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US stocks move higher as earnings get underway

Ken Sweet, AP Markets Writer

FILE - In this Tuesday, April 8, 2014 file photo, specialist Jason Hardzewicz, left, works at his post on the floor of the New York Stock Exchange. A solid start to the U.S. quarterly corporate reporting season helped shore up the mood across financial markets on Wednesday, ahead of the minutes to the last policy meeting of the U.S. Federal Reserve. (AP Photo/Richard Drew, File)

NEW YORK (AP) -- Stocks were higher for a second day in a row Wednesday, helped by surprisingly strong earnings from aluminum giant Alcoa. Technology stocks recovered from a drubbing they took over the past week.

KEEPING SCORE: The Standard & Poor's 500 index rose seven points, or 0.4 percent, to 1,859 as of 1:40 p.m. Eastern time. The Dow Jones industrial average rose 75 points, or 0.5 percent, to 16,331 and the Nasdaq composite rose 33 points, or 0.8 percent, to 4,146.

A IS FOR: Alcoa rose 40 cents, or 3 percent, to $12.93, after the company's first-quarter earnings came in well ahead of analysts' forecasts. The aluminum maker is typically the first large U.S. corporation to report its results every quarter.

MATERIAL WORLD: Alcoa's results helped push other mining and materials stocks higher. U.S. Steel rose 2 percent; industrial parts company W.W. Grainger climbed 1.5 percent; auto parts company Delphi increased 2 percent.

EARNINGS WORRIES: Investors are concerned that corporate earnings for the first three months of the year will be slowed by the severe winter weather that plagued most of the country. Earnings are expected to fall 1.6 percent from a year earlier, according to financial data provider FactSet. If that forecast proves correct, it would be the first time corporate profits have fallen since the third quarter of 2012.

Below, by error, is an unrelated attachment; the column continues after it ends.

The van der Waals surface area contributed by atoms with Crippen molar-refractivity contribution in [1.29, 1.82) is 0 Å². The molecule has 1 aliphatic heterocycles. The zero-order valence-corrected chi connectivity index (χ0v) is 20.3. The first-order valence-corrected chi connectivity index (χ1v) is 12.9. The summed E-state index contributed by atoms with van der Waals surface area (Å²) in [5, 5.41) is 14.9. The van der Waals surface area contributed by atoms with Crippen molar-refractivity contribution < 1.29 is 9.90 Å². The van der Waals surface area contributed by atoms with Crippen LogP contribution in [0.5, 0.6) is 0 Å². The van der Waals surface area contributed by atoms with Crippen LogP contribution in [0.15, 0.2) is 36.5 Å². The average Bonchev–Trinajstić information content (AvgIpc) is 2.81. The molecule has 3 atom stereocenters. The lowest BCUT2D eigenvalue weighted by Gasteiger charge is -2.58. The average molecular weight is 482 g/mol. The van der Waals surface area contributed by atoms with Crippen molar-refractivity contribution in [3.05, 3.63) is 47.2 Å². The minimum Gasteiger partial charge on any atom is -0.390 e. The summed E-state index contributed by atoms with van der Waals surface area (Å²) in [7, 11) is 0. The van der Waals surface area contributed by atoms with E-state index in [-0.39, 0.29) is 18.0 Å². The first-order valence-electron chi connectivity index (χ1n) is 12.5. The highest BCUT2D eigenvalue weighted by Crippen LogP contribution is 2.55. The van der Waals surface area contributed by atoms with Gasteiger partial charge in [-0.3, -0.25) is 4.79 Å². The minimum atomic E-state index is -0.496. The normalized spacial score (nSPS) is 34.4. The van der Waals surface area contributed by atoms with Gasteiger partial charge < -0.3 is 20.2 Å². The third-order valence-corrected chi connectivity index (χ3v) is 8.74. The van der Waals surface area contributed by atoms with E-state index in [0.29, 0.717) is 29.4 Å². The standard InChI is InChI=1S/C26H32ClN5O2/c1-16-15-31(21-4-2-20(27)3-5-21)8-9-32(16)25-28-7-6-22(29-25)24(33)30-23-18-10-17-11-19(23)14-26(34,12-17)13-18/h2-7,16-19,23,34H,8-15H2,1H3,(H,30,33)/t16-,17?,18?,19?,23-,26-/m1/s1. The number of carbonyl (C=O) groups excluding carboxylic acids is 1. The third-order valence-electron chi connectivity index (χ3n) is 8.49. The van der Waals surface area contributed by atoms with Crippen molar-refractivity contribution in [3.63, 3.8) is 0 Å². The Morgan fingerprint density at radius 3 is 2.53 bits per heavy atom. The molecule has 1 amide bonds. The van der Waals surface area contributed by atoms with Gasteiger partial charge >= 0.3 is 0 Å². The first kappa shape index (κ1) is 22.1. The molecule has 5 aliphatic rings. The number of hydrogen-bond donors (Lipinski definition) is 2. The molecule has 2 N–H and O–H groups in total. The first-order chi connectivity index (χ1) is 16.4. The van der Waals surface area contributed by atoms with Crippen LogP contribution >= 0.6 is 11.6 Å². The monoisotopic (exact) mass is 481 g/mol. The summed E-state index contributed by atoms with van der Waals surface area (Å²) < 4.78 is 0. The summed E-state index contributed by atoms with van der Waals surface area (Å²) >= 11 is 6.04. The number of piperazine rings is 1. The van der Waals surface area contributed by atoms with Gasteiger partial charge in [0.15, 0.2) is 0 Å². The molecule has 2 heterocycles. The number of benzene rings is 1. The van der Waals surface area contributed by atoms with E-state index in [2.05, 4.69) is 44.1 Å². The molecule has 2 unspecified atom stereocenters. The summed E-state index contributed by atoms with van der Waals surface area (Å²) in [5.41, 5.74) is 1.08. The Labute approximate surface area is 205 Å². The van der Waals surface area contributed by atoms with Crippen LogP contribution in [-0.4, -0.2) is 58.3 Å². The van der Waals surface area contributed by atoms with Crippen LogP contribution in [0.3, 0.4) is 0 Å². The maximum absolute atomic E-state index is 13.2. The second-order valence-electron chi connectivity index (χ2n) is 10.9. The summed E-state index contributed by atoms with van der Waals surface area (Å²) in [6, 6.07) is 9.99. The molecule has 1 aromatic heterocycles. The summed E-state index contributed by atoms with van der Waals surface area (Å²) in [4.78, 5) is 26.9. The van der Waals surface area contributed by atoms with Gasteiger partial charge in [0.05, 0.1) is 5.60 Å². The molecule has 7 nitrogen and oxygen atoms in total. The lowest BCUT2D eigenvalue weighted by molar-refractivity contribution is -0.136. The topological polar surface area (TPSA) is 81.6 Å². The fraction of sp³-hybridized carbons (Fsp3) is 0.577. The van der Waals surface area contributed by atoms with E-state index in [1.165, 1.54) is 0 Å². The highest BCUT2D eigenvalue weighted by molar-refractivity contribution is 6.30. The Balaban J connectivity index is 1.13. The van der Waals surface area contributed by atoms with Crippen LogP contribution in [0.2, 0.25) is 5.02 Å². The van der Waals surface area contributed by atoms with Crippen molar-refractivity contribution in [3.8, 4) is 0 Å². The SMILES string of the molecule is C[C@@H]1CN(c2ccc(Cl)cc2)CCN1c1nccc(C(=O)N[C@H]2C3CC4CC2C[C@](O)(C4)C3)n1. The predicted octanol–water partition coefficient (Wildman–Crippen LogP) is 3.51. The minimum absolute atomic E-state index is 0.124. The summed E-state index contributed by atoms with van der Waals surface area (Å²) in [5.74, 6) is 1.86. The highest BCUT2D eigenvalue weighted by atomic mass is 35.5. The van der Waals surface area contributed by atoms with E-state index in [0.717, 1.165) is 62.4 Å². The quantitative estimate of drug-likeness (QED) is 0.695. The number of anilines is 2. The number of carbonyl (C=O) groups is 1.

THE QUOTE: "We're going to see lousy results, but I think we'll still see optimistic forecasts from companies," said Jack Ablin, chief investment officer with BMO Private Bank in Chicago. "Companies lost a lot of business in the first couple months of the year, but most of that business, I suspect, will come back."

DOCTOR IN THE HOUSE? Intuitive Surgical, the maker of robotic surgical equipment, slumped $34.70, or 7 percent, to $455.12. It warned that first-quarter sales would be drastically lower than previously expected. Intuitive Surgical, like many other biotechnology stocks, has endured some steep drops recently. It traded as high as $541.23 last Thursday.

HOTEL VACANCY: La Quinta Holdings, the parent company of the hotel chain La Quinta Inns, rose 63 cents, or 4 percent, to $17.59 on its first day of trading. La Quinta is owned by the private equity firm Blackstone Group and was taken public this week in a $650 million IPO.

ECONOMY WATCH: The Federal Reserve will release minutes from its March policy meeting at around 2 p.m. Eastern. Also, the government reported that U.S. wholesale businesses increased their stockpiles for an eighth consecutive month in February. Their sales rose at the fastest pace since November.

BONDS AND COMMODITIES: Bond prices fell. The yield on the 10-year Treasury note edged up to 2.72 percent from 2.68 percent late Tuesday. The price of crude oil rose 55 cents to $103.10 a barrel. Gold fell $3 to $1,306 an ounce.